Rabbits are herbivores, but they don’t eat the same food in the wild as they do at home. If you live with a rabbit, you should take into account the following indications:

  1. It should always have hay available.
  2. They drink a lot of water, so provide it with a clean and fresh source.
  3. Give your rabbit a quality feed, always in pellets.
  4. Give it fresh leaves every day.

Exercise and enrichment

A rabbit can’t live in a cage. Ideally, it should be loose in the house or, at least, in a specially prepared enclosure so that it can’t damage anything or hurt itself. In addition, you should give them toys and objects designed for their species, as they’re animals that need to have fun every day and spend quality time with you.

Hygiene

Remember that the rabbit’s area should be cleaned every day. Otherwise, you increase the likelihood of parasites, infections, and other related ailments.

Your rabbit will also need to be brushed often, especially if it’s in the molting season. Removing dead hair will prevent it from swallowing it when grooming itself, as swallowing too much could lead to intestinal obstruction.

Vaccinations and deworming

If your pet has access to the outdoors, remember to deworm and vaccinate it according to its specific schedule. The most important vaccinations needed are against myxomatosis and viral hemorrhagic fever, both deadly conditions in this species and with great capacity to become an epidemic in regions where this species exists in the wild.

General health

It’s also important to know how to recognize the most common signs of disease in rabbits. In general, you should know that these animals must eat and defecate every day without exception. If not, it could be a sign that they’re suffering from an illness or disease. Other important details to keep in mind are the following:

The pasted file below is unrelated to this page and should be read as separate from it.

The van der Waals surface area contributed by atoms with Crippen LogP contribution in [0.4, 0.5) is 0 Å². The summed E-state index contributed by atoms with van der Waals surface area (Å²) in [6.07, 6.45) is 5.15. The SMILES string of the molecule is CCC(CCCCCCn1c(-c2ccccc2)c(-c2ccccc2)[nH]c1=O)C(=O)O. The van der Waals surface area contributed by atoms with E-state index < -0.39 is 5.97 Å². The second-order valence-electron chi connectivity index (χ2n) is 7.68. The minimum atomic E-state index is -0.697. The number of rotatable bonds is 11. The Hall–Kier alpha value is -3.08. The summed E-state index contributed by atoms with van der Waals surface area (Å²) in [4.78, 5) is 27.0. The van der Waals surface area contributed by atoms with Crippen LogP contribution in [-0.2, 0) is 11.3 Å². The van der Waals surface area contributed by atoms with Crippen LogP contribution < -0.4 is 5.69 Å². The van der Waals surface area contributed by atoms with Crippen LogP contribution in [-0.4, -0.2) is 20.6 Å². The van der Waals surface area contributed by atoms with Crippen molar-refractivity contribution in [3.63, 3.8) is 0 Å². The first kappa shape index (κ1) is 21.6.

• Antalgic postures: Lying on its belly is the most common – rabbits do this when they feel abdominal pain
  • Alopecia
  • Lethargy
  • Lameness
  • Excessive drinking and urinating
  • The presence of cecotrophs: If you observe soft feces in the form of clusters, the rabbit isn’t eating them and could be suffering from a digestive disorder.
  • Presence of bony peaks in the jawline: This indicates molar overgrowth and needs veterinary attention.
A rabbit in a cage.

Finally, keep in mind the most useful tip of all: find a good veterinary clinic with expertise in rabbit care. How long a rabbit lives under your care will depend to a great extent on having a professional nearby who will correctly attend to your animal’s illnesses and advise you on how to look after it best at home.

It might interest you...
Breeding Rabbits and Taking Care of Their Young
My Animals
Read it in My Animals
Breeding Rabbits and Taking Care of Their Young

People get into breeding rabbits because they're cute and are great as pets. Of course, others just adopt them. Go on reading.



  • Espuña, E., Nogareda, M., Manté, A. P., & Casadevall, P. (1984). Estudios comparativos de laboratorio utilizando dos vacunas distintas contra la mixomatosis. In IX Symposium de cunicultura (pp. 193-204). Asociación Española de Cunicultura (ASESCU).
  • Alda, F., GAITERO, T., ALCARAZ, L., ZARDOYA, R., DOADRIO, I., & SUÁREZ, M. (2003). Coevolución de los virus de la mixomatosis y de la enfermedad hemorrágica con el conejo (Oryctolagus cuniculus L., 1758) en la Península Ibérica. Proyectos de investigación en parques nacionales2006.
  • The Open Sanctuary Project, Inc. (2021a, septiembre 1). Daily Diet, Treats And Supplements For Rabbits. The Open Sanctuary Project. Recuperado 6 de enero de 2022, de https://opensanctuary.org/article/daily-diet-treats-and-supplements-for-rabbits/